It has seemed to me sometimes as though the Lord breathes on this poor gray ember of Creation and it turns to radiance--for a moment or a year or the span of a life. And then it sinks back into itself again, and to look at it no one would know it has anything to do with fire, or light. That is what I said in the Pentecost sermon. I have reflected on that sermon, and there is some truth in it. But the Lord is more constant and far more extravagant than it seems to imply. Wherever you turn your eyes the world can shine like transfiguration. You don't have to bring a thing to it except a little willingness to see. Only, who could have the courage to see it?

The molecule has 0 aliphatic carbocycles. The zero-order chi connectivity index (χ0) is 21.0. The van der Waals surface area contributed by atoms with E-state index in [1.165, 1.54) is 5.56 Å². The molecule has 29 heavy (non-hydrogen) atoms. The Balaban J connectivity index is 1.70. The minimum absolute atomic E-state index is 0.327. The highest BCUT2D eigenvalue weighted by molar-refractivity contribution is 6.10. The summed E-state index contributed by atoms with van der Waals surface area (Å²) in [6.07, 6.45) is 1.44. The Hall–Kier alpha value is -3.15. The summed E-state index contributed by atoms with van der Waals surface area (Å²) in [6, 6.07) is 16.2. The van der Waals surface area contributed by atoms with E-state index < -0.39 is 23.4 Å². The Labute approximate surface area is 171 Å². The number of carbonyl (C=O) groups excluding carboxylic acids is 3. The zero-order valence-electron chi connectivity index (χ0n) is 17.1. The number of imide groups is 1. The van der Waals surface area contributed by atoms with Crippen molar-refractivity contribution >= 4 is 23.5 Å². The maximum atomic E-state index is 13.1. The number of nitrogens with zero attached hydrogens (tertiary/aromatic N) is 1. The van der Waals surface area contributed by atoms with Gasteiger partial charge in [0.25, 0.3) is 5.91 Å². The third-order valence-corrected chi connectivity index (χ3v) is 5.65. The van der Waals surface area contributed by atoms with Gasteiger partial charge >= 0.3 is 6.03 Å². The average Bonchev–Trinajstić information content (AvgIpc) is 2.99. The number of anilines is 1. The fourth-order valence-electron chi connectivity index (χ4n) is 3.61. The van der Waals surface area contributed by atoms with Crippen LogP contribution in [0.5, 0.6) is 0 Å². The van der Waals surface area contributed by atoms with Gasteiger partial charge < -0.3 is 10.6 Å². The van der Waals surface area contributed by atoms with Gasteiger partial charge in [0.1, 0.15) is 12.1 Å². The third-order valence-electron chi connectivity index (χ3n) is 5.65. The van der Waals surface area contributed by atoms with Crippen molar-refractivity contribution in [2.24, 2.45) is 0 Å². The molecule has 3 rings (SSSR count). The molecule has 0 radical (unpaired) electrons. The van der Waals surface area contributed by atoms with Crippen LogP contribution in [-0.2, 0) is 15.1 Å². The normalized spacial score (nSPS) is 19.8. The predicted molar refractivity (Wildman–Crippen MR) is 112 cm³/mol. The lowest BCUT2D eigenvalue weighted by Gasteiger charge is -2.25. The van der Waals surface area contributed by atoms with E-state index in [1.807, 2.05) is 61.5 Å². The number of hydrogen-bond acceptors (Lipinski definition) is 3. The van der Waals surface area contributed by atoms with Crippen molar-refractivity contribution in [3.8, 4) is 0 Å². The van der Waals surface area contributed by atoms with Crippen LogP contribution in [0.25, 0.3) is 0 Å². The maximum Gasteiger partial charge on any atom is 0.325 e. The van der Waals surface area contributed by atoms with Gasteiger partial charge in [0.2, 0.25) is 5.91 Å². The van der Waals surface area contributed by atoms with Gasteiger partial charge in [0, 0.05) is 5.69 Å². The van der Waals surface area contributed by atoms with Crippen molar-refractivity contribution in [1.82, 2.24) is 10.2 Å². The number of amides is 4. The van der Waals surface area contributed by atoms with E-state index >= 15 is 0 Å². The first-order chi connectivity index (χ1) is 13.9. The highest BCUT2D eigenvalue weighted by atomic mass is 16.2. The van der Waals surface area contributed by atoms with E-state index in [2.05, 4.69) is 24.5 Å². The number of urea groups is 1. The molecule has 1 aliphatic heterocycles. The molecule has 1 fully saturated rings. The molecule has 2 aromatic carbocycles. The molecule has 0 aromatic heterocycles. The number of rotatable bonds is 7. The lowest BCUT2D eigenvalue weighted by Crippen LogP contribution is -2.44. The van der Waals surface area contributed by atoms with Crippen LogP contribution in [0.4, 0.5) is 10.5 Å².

Theologians talk about a prevenient grace that precedes grace itself and allows us to accept it. I think there must also be a prevenient courage that allows us to be brave--that is, to acknowledge that there is more beauty than our eyes can bear, that precious things have been put into our hands and to do nothing to honor them is to do great harm....What have I to leave you but the ruins of old courage, and the lore of old gallantry and hope? Well, as I have said, it is all an ember now, and the good Lord will surely someday breathe it into flame again.
John Ames in Gilead, by Marilynne Robinson
A happy Thanksgiving to our readers here at W4.